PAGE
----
How to find a suitable buyer for your property

Finding a suitable buyer for your property with sitting tenants may take longer than selling a vacant property, as you will need to find someone who is willing to take on the existing tenancy agreement or wait until it expires. However, there are some ways you can increase your chances of finding a buyer and selling your property quickly and smoothly:

  • Use an online estate agent or a specialist company that deals with selling properties with sitting tenants. They will have access to a network of buyers who are looking for such properties and can handle all the legal and administrative aspects of the sale.

  • Market your property effectively and highlight its advantages, such as its location, condition, features, rental income, and tenant profile. Use professional photos and videos, write an engaging description, and provide all the relevant information and documents, such as the tenancy agreement, EPC, gas safety certificate, etc.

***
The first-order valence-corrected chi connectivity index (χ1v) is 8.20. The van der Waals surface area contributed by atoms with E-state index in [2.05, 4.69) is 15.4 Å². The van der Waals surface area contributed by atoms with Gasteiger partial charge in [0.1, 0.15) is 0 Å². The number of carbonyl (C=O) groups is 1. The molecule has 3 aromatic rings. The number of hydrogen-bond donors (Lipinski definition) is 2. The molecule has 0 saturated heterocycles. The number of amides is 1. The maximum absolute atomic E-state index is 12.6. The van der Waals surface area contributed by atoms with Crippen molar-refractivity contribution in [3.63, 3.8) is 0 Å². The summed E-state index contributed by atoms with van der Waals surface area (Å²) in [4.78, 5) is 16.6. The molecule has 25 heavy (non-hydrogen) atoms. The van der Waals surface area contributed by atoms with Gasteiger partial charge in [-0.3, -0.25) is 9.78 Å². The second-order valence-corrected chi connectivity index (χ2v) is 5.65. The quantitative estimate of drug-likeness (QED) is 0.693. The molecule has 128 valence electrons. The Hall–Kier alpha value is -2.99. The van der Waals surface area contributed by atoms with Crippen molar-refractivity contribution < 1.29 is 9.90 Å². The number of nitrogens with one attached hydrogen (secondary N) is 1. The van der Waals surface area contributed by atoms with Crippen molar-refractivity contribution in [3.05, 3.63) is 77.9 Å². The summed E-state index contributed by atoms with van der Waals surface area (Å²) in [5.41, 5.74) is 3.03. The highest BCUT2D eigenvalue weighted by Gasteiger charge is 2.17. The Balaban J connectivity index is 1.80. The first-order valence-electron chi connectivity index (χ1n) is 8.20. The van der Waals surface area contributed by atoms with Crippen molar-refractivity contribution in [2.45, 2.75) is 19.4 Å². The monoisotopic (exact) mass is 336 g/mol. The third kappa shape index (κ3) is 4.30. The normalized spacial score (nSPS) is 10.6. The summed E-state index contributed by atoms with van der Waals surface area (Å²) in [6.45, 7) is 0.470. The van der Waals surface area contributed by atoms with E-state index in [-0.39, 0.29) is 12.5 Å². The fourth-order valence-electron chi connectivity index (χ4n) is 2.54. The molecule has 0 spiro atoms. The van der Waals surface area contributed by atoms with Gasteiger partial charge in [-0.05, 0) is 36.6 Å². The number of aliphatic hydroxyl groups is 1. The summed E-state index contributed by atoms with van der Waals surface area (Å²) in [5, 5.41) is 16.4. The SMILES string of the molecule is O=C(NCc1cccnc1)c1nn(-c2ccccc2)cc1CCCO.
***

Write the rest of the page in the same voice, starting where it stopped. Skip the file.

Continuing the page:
• Be flexible and realistic with your asking price and negotiation. Consider the market conditions, the demand for properties with sitting tenants, and the length and terms of the tenancy agreement. Be prepared to offer a discount or accept a lower offer if it means selling your property faster and easier.

💡 Extra Tip: Maintain a good relationship with your tenants

Whether you decide to sell your property with or without sitting tenants, it’s important to maintain a good relationship with your tenants throughout the process. This will help you avoid any disputes or delays that could affect your sale. Here are some tips on how to keep your tenants happy and cooperative:

  • Inform your tenants of your intention to sell the property as soon as possible and explain why you are selling and what it means for them.